The train was about 1/2 full after it passed through the 5 Brussels stations. One guy, apparently knowing that they wouldn’t check tickets until we left the city, was hustling for money, and exited before we got out of town. As soon as we were out of the capital region and into Wallonia, they dropped the Dutch translation when making announcements. Many of the travelers were members of children’s groups of various ages that were going off on adventures, the young ones singing and shouting camp anthems to pass the time while the older ones practiced being nonchalant in close proximity to the opposite sex. There was a group of teens that was forced to occupy a train car’s entryway as they were tethered together by a length red and white plastic chain. At first they were pretty adamant about keeping the chain on, so they all had to crouch near the floor each time someone wanted pass over it. Later I noticed that one young woman kept slipping out of her bracelet so she wouldn’t have to change position to accommodate passers by. Lazy cuss.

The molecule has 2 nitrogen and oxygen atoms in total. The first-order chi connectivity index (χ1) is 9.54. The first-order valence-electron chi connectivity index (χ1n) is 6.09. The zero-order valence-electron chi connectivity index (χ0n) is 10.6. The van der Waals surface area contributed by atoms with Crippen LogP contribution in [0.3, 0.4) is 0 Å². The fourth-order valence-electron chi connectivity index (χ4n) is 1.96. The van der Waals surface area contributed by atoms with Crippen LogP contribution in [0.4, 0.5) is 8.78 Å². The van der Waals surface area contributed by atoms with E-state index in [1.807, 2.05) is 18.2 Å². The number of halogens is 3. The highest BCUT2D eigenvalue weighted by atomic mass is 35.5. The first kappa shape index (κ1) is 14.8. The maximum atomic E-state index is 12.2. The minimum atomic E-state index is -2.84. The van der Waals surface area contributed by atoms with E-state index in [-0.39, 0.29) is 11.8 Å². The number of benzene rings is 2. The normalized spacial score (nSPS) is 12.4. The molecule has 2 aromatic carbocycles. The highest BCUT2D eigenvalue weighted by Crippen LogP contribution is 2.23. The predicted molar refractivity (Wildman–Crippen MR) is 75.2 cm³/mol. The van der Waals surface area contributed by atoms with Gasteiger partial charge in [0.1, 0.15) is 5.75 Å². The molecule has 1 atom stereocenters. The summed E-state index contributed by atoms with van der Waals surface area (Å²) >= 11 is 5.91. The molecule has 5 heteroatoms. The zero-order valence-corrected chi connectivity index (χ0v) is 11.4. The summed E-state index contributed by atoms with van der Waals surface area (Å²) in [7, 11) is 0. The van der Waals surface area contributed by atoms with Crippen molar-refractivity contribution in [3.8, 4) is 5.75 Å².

The countryside was scenic, with fields of crops and rolling foothills thick with trees, interspersed with the occasional picturesque little town. One passenger kept distracting me from my window gazing by periodically getting out of her seat and begging for food. The first ones she hit up were a family of Italians who offered her a Capri Sun-type drink. She accepted it, went back to her seat behind them, and then couldn’t figure out how to open it. She had to enlist the assistance of the guy across from her. A few minutes later she got up again and asked the chained-together kids for something without success. She sat back down. A few minutes later she came up to us. I had three apricots in a plastic bag on the seat between us so I offered her one, she accepted, she went and sat back down. A few minutes later she got up again and approached us a second time! I told her we needed the last two apricots for ourselves. She sat back down. A few minutes later she went to beg from someone else and returned empty-handed. She sat back down. A few minutes later…it went on like this until she finally exited the train near the Belgian border.